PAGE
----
Great Leaders Know…
Great leaders know… If you don’t know your people you can’t lead them – at least not very well. How could you? Well, your answer could be that you are the boss and you can make them do anything that fits into their job description – right? Yes. However, that is not being a leader; that is being a bully. Using fear, sarcasm, and ridicule to make things happen does not make you a leader. Will that type of behavior work? Yes, for a short time. And in that short time you will sew discontent, resentment, and poor morale that will grip your subordinates and they will either leave for greener pastures, or you will be shown the door because your team’s productivity is so abysmal.
How about an example? You are a supervisor in a large company. You have about 15 people working for you. They all work 8am-5pm, Monday through Friday. It’s Friday afternoon about 3:45 pm, and you go over to Bob (“reliable Bob” is how you think of him after 3 years) and you say, “Hey Bob, I know it’s kind of late to be asking but I need some help. I need someone to come in tomorrow about 9am and clean out and organize warehouse number 3. It needs to be cleaned up so we can put a big shipment coming in on Monday. I’ll get Ted to help you. You should be done by 1pm. Can you do that for us?” Now, Bob who is normally pretty chipper says slowly, “Yeah, I think I can do that for you.” You say, “Thanks.” And pat him on the shoulder as you leave.
Well, the weekend comes and goes, and sure enough Monday rolls around and when you come to work the first thing you check is the warehouse to ensure it’s ready for the big shipment. Clean as a whistle – looks good. You go to your office and on the way you see Bob. “Bob, I saw the warehouse and it looks great. How did it go?” you ask. Bob responds with a respectful but curt, “Fine.” “Bob, you okay?” you ask. He responds, “Yeah, I’m fine” with a telling tone. Then you ask, “Bob, what is it that you’re not telling me?” He says, “Well, I guess you didn’t know, but I have an eleven year old daughter who has cystic fibrosis and on Saturday’s we bring her to the clinic at 11am so she can wear a chest vibrator that breaks up the mucus in her body so she can breathe better. That treatment takes care of her until Wednesday when we have to do the same thing again. She gets nervous and doesn’t like it, so both my wife and I go with her to calm and help her. Of course, I couldn’t be there last Saturday.”
So, how do you feel now? Like a big smart boss? A great and wonderful person? NO. You feel like garbage. You should have known about Bob and the medical situation he endures daily. Would you EVER have asked him to do something like that on short notice if you knew about his daughter’s condition and the regiment they have? Probably not. The argument I frequently hear is, “Well, Bob should have said something.” Maybe so, but a lot of people won’t because they look at it as not being a “team” player, or that you have asked them because you trust them, so they have to do it for you. They might not want to confront you “The Boss.” They might fear for their job. Who knows? The point is they don’t say anything.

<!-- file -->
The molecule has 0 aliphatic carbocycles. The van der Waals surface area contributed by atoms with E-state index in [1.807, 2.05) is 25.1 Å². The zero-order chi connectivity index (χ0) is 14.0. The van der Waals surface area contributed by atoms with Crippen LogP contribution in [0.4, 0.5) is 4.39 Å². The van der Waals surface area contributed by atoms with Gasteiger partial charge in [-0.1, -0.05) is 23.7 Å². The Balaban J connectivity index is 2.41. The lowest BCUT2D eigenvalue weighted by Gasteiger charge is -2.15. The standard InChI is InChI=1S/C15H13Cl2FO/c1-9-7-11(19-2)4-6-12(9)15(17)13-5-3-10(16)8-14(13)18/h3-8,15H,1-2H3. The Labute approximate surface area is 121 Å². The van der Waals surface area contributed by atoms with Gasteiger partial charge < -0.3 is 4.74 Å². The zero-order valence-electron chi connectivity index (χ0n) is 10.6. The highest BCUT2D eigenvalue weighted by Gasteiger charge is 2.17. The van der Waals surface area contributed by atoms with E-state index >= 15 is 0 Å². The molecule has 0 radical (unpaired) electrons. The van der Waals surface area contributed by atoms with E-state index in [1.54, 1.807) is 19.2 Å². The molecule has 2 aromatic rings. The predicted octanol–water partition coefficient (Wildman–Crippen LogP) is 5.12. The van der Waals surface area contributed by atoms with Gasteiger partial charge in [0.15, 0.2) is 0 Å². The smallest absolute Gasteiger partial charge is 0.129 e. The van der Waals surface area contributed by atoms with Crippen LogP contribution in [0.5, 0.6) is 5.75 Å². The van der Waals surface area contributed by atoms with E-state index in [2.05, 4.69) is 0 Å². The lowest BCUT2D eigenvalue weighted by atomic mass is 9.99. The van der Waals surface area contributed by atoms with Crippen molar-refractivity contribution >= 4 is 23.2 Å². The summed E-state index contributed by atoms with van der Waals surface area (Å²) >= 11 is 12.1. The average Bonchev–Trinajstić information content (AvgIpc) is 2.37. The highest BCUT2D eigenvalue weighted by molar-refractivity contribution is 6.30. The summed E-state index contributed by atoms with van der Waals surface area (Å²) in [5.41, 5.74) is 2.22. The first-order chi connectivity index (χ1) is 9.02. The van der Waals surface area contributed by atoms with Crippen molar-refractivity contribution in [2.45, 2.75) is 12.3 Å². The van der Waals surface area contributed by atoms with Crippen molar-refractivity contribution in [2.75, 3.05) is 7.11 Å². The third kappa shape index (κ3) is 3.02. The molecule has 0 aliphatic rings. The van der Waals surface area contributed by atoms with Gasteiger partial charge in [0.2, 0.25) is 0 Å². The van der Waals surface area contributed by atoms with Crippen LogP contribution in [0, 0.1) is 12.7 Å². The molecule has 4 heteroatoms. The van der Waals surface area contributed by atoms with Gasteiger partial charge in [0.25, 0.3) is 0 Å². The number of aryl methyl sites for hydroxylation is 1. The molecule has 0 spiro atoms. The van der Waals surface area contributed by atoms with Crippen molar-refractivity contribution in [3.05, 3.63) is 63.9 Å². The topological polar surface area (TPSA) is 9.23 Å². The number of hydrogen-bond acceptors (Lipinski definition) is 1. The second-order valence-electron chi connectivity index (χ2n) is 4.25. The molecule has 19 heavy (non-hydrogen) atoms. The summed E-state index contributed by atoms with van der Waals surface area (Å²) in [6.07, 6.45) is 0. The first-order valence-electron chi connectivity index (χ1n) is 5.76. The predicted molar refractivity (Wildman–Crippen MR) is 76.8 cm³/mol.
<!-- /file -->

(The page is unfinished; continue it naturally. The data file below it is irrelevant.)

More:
Now, I’ll turn it around and ask you, “How come you didn’t know?”
Knowing your people is something that will take some time. It cannot be done over night, and it’s not easy because as any HR person will tell you, you can’t push your way into an employee’s private life. However, your employees can tell you whatever they want. The trick is to be there when they are willing to tell you. So, now you have to get involved with David Packard’s idea of “Management by walking around.” You need to get up from behind your desk and go out to actually be around and see your employees working. This doesn’t mean that you are out there telling jokes and slapping people on the back. You need to be getting and giving feedback on a regular basis. You need to lend your expertise when it’s asked for. By doing this, you get to know who your people are and what they are facing on a daily basis. You need to show your people that you care about what they do, regardless of what it is. It hurts when I hear people say, “Yeah, our boss has no idea what we do down here.” How sad and telling is that?! There is an old mid-western phrase that fits nicely here: “Nothing makes the crops grow better than the sound of the farmer’s footsteps.” Basically, when the boss is in their midst, employees have a tendency to do their work. What a concept. But there is much more.
You should know if someone is married or not; if they have a fiancé; do they have kids, (you don’t need to know their birthdays, but about where they are in school); does your employee like sports; past education and are they seeking more; and cultural background. The more you know, the better. You do not want to change them, you can’t change them, but you need to know what they hold dear. You will find out a great deal about your people by watching their habits, noticing the decisions they make, the company they keep, or their consistent energy level they have, but you have to be “out there” with your people to see all of this.
And when you are out there with your folks, here is what happens: yes, you are talking about business and how their work is going and how you see things coming together, but in every conversation, there is a break in the business part and some personal stuff slips into the conversation. Not contrived. Not forced. It comes in because there are no “deflectors” up on your side and no shields up on theirs. It’s just two people working together on something. That’s when the magic happens. That’s when you learn about them. That’s when you truly begin to “know” your people.